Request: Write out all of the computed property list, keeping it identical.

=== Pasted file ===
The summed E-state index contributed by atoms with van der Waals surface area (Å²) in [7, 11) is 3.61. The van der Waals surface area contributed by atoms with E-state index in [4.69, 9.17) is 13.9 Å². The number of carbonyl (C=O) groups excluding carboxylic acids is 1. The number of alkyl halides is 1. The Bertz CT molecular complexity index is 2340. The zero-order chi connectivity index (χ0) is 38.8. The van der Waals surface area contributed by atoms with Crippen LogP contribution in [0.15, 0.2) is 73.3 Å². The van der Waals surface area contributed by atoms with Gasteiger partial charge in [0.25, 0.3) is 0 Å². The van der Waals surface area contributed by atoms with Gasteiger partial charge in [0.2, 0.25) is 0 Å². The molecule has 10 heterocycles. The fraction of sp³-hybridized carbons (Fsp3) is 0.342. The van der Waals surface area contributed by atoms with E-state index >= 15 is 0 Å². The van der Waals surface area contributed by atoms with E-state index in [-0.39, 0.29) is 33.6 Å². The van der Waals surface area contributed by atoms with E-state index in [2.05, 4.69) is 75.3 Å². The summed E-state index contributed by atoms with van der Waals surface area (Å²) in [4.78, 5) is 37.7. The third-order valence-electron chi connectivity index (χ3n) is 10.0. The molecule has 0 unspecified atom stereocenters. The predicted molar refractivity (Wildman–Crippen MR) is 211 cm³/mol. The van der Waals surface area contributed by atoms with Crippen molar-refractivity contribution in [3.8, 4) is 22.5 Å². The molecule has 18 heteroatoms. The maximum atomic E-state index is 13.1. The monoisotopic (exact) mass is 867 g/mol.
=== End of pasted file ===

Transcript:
The summed E-state index contributed by atoms with van der Waals surface area (Å²) in [7, 11) is 3.61. The van der Waals surface area contributed by atoms with E-state index in [4.69, 9.17) is 13.9 Å². The number of carbonyl (C=O) groups excluding carboxylic acids is 1. The number of alkyl halides is 1. The Bertz CT molecular complexity index is 2340. The zero-order chi connectivity index (χ0) is 38.8. The van der Waals surface area contributed by atoms with Crippen LogP contribution in [0.15, 0.2) is 73.3 Å². The van der Waals surface area contributed by atoms with Gasteiger partial charge in [0.25, 0.3) is 0 Å². The van der Waals surface area contributed by atoms with Gasteiger partial charge in [0.2, 0.25) is 0 Å². The molecule has 10 heterocycles. The fraction of sp³-hybridized carbons (Fsp3) is 0.342. The van der Waals surface area contributed by atoms with E-state index >= 15 is 0 Å². The van der Waals surface area contributed by atoms with E-state index in [-0.39, 0.29) is 33.6 Å². The van der Waals surface area contributed by atoms with E-state index in [2.05, 4.69) is 75.3 Å². The summed E-state index contributed by atoms with van der Waals surface area (Å²) in [4.78, 5) is 37.7. The third-order valence-electron chi connectivity index (χ3n) is 10.0. The molecule has 0 unspecified atom stereocenters. The predicted molar refractivity (Wildman–Crippen MR) is 211 cm³/mol. The van der Waals surface area contributed by atoms with Crippen molar-refractivity contribution in [3.8, 4) is 22.5 Å². The molecule has 18 heteroatoms. The maximum atomic E-state index is 13.1. The monoisotopic (exact) mass is 867 g/mol.